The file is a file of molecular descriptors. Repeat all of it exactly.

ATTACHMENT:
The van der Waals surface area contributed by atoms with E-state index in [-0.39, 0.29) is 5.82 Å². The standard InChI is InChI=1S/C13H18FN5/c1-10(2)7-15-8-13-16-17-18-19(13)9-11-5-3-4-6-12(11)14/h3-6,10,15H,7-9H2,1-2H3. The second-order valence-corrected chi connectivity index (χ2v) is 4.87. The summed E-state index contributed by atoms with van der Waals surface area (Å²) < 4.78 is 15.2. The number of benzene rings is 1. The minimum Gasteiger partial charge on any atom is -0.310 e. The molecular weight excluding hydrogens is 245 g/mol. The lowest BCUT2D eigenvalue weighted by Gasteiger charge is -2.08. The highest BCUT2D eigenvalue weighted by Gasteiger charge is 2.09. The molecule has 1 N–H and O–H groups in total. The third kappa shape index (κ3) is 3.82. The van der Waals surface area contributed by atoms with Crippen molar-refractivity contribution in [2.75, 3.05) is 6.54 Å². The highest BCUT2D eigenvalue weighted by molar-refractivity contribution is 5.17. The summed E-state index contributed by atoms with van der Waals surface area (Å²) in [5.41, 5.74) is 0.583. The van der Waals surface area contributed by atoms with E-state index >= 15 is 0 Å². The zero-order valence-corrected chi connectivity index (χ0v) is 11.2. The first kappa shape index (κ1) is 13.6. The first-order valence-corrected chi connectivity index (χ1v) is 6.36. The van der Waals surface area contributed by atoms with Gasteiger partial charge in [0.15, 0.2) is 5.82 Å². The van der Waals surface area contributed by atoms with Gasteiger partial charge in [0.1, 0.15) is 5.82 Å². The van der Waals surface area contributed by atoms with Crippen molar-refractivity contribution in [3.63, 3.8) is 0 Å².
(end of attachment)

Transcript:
The van der Waals surface area contributed by atoms with E-state index in [-0.39, 0.29) is 5.82 Å². The standard InChI is InChI=1S/C13H18FN5/c1-10(2)7-15-8-13-16-17-18-19(13)9-11-5-3-4-6-12(11)14/h3-6,10,15H,7-9H2,1-2H3. The second-order valence-corrected chi connectivity index (χ2v) is 4.87. The summed E-state index contributed by atoms with van der Waals surface area (Å²) < 4.78 is 15.2. The number of benzene rings is 1. The minimum Gasteiger partial charge on any atom is -0.310 e. The molecular weight excluding hydrogens is 245 g/mol. The lowest BCUT2D eigenvalue weighted by Gasteiger charge is -2.08. The highest BCUT2D eigenvalue weighted by Gasteiger charge is 2.09. The molecule has 1 N–H and O–H groups in total. The third kappa shape index (κ3) is 3.82. The van der Waals surface area contributed by atoms with Crippen molar-refractivity contribution in [2.75, 3.05) is 6.54 Å². The highest BCUT2D eigenvalue weighted by molar-refractivity contribution is 5.17. The summed E-state index contributed by atoms with van der Waals surface area (Å²) in [5.41, 5.74) is 0.583. The van der Waals surface area contributed by atoms with E-state index >= 15 is 0 Å². The zero-order valence-corrected chi connectivity index (χ0v) is 11.2. The first kappa shape index (κ1) is 13.6. The first-order valence-corrected chi connectivity index (χ1v) is 6.36. The van der Waals surface area contributed by atoms with Gasteiger partial charge in [0.15, 0.2) is 5.82 Å². The van der Waals surface area contributed by atoms with Gasteiger partial charge in [0.1, 0.15) is 5.82 Å². The van der Waals surface area contributed by atoms with Crippen molar-refractivity contribution in [3.63, 3.8) is 0 Å².